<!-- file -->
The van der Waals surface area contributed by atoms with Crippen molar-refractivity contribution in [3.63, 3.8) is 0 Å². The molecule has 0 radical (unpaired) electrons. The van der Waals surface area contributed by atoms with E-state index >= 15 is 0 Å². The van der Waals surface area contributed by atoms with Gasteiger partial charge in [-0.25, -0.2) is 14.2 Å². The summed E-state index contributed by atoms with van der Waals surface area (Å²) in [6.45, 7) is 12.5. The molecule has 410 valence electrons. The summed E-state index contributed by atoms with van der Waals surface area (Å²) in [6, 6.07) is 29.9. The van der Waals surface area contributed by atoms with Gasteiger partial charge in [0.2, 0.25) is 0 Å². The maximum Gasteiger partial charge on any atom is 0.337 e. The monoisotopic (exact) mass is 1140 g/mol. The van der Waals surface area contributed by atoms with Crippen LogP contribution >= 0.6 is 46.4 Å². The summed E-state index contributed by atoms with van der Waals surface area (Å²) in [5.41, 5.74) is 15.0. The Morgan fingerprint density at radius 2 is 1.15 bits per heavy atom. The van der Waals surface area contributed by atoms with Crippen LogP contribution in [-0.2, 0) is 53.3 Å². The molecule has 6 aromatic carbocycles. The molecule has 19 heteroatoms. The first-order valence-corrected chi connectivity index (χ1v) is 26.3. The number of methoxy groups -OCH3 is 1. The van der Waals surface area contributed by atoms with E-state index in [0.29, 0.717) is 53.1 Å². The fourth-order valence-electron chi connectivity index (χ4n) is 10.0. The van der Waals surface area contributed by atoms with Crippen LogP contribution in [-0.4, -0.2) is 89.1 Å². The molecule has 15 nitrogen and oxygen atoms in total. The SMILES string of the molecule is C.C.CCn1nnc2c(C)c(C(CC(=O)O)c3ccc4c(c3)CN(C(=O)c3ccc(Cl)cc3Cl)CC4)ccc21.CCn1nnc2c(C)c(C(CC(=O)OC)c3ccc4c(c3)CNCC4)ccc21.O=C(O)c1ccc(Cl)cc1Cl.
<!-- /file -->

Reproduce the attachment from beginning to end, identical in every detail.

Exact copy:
The van der Waals surface area contributed by atoms with Crippen molar-refractivity contribution in [3.63, 3.8) is 0 Å². The molecule has 0 radical (unpaired) electrons. The van der Waals surface area contributed by atoms with E-state index >= 15 is 0 Å². The van der Waals surface area contributed by atoms with Gasteiger partial charge in [-0.25, -0.2) is 14.2 Å². The summed E-state index contributed by atoms with van der Waals surface area (Å²) in [6.45, 7) is 12.5. The molecule has 410 valence electrons. The summed E-state index contributed by atoms with van der Waals surface area (Å²) in [6, 6.07) is 29.9. The van der Waals surface area contributed by atoms with Gasteiger partial charge in [0.2, 0.25) is 0 Å². The maximum Gasteiger partial charge on any atom is 0.337 e. The monoisotopic (exact) mass is 1140 g/mol. The van der Waals surface area contributed by atoms with Crippen LogP contribution >= 0.6 is 46.4 Å². The summed E-state index contributed by atoms with van der Waals surface area (Å²) in [5.41, 5.74) is 15.0. The Morgan fingerprint density at radius 2 is 1.15 bits per heavy atom. The van der Waals surface area contributed by atoms with Crippen LogP contribution in [-0.2, 0) is 53.3 Å². The molecule has 6 aromatic carbocycles. The molecule has 19 heteroatoms. The first-order valence-corrected chi connectivity index (χ1v) is 26.3. The number of methoxy groups -OCH3 is 1. The van der Waals surface area contributed by atoms with E-state index in [0.29, 0.717) is 53.1 Å². The fourth-order valence-electron chi connectivity index (χ4n) is 10.0. The van der Waals surface area contributed by atoms with Crippen LogP contribution in [-0.4, -0.2) is 89.1 Å². The molecule has 15 nitrogen and oxygen atoms in total. The SMILES string of the molecule is C.C.CCn1nnc2c(C)c(C(CC(=O)O)c3ccc4c(c3)CN(C(=O)c3ccc(Cl)cc3Cl)CC4)ccc21.CCn1nnc2c(C)c(C(CC(=O)OC)c3ccc4c(c3)CNCC4)ccc21.O=C(O)c1ccc(Cl)cc1Cl.